How to Spot Market Tops: Interest Rate Spreads

Over the past several days, we discussed 4 ways to identify market tops: macroeconomic indicators, interest rate raising cycles, valuation metrics and market sentiment. Here, on the 5th and last part of this series, we will analyse interest rate spreads and see what they tell us about the current market.

1. High Yield Spreads

Rapidly rising interest rate spreads between corporate bonds (high yield) and US Treasury bonds are often an indicator that economic conditions may be about to turn. They could also indicate that the stock market may be about to peak. When investors anticipate that economic conditions will deteriorate, they switch from higher-risk corporate bonds into safe US government debt. This increases corporate bond yields and decreases US treasury yields, widening the spread between the two.

As we can see from the chart below, the last two recessions were preceded by a persistent rise in high yield spreads.

Source: Federal Reserve Bank of St. Louis

Today, however, these spreads are still close to historical lows, which indicates that we might be still some time away from a market top. In fact, if we compare the current spreads with equivalent periods in the past, we see that spreads were lower only about 34% of the time. Therefore, we should expect high yield spreads to start increasing soon, which should give the current bull market further room to run.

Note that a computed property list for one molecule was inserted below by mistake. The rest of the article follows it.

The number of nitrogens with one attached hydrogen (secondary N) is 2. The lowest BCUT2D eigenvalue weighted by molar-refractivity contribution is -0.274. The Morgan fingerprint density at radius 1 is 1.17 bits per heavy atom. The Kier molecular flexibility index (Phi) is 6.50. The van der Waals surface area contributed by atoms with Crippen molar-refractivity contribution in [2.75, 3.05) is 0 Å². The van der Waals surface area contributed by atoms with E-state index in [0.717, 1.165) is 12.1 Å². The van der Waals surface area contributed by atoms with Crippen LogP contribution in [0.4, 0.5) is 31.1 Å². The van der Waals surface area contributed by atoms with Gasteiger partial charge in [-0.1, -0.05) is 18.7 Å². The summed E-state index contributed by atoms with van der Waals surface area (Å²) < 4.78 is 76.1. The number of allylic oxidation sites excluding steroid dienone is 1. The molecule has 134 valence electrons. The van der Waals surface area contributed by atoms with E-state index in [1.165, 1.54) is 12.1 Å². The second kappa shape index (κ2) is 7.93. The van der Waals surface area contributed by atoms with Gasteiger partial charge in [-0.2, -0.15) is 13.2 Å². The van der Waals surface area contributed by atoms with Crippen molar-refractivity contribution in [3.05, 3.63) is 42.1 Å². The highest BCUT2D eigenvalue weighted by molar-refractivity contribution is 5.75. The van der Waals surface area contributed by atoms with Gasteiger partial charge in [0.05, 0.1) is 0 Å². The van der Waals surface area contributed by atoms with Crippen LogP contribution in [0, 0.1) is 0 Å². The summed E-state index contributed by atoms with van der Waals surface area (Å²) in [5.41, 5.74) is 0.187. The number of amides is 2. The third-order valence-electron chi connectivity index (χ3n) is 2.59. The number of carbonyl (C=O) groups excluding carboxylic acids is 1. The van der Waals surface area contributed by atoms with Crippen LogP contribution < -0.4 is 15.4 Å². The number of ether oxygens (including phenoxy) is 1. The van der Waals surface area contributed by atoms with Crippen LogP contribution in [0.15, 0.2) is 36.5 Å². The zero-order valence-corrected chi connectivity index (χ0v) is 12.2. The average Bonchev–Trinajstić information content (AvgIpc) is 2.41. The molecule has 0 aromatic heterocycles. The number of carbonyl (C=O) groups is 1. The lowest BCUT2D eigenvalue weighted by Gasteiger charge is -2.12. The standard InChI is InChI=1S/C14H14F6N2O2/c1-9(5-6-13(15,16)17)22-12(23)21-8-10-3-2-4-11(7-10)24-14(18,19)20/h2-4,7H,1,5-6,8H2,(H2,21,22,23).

Source: Guggenheim High-Yield and Bank Loan Outlook April 2017

2. Loan Spreads and Default Rates

Another way to look at the current cycle is to consider the spread between bank loans to individuals and corporations, and the rate at which banks lend to each other (LIBOR). In general, increasing spreads suggest higher risk in the economy. At the moment, loan spreads are tightening, and default rates are low, once again indicating that it is not yet time to be running for the exits.

US loan spread over LIBOR
Source: UBS High yield bonds , April 2017

US loan default rate

Source: UBS High yield bonds , April 2017

3. Yield Curve

Finally, another very important way to detect market tops is the spread between long-term and short-term US treasury yields. According to Charlie Bilello of Pension Partners, the past 9 US recessions were all predicted by yield curve inversion (defined by a negative spread between long-term and short-term yields). The average lead time was 14 months.

Source: Federal Reserve Bank of St. Louis

More significantly, in the past 9 recessions, yield curve inversion preceded a stock market peak 6 times, with an average lead time of 7 months.


Source: Charlie Bilello 2014, Pension Partners

Currently, the yield curve is quite some distance away from inversion, although it is starting to show some signs of flattening, meaning we should watch this indicator closely.

However, overall, we see that most indicators show that we are still quite some distance away form a market peak, and that the current bull market still has room to run.

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